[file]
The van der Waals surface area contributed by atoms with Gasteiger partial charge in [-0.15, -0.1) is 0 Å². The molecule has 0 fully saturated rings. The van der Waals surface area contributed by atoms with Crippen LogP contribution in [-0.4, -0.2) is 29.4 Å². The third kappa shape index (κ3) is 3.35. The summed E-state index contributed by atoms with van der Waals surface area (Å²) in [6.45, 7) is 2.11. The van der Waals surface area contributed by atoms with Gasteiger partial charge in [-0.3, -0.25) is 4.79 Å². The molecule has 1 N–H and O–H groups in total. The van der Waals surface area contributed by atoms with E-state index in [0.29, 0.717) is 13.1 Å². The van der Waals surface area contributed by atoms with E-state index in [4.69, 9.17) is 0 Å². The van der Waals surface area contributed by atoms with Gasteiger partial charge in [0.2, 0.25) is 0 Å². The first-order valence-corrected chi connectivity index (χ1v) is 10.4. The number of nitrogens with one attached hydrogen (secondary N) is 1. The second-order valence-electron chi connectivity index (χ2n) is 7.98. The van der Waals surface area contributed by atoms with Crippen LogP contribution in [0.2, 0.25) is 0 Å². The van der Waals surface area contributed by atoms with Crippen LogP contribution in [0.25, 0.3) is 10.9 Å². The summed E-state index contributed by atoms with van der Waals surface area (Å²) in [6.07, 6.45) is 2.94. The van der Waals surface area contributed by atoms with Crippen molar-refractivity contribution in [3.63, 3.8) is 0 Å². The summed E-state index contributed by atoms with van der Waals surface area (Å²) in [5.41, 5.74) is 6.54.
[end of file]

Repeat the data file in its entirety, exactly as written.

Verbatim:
The van der Waals surface area contributed by atoms with Gasteiger partial charge in [-0.15, -0.1) is 0 Å². The molecule has 0 fully saturated rings. The van der Waals surface area contributed by atoms with Crippen LogP contribution in [-0.4, -0.2) is 29.4 Å². The third kappa shape index (κ3) is 3.35. The summed E-state index contributed by atoms with van der Waals surface area (Å²) in [6.45, 7) is 2.11. The van der Waals surface area contributed by atoms with Gasteiger partial charge in [-0.3, -0.25) is 4.79 Å². The molecule has 1 N–H and O–H groups in total. The van der Waals surface area contributed by atoms with E-state index in [0.29, 0.717) is 13.1 Å². The van der Waals surface area contributed by atoms with E-state index in [4.69, 9.17) is 0 Å². The van der Waals surface area contributed by atoms with Gasteiger partial charge in [0.2, 0.25) is 0 Å². The first-order valence-corrected chi connectivity index (χ1v) is 10.4. The number of nitrogens with one attached hydrogen (secondary N) is 1. The second-order valence-electron chi connectivity index (χ2n) is 7.98. The van der Waals surface area contributed by atoms with Crippen LogP contribution in [0.2, 0.25) is 0 Å². The van der Waals surface area contributed by atoms with Crippen LogP contribution in [0.25, 0.3) is 10.9 Å². The summed E-state index contributed by atoms with van der Waals surface area (Å²) in [6.07, 6.45) is 2.94. The van der Waals surface area contributed by atoms with Crippen molar-refractivity contribution in [3.63, 3.8) is 0 Å². The summed E-state index contributed by atoms with van der Waals surface area (Å²) in [5.41, 5.74) is 6.54.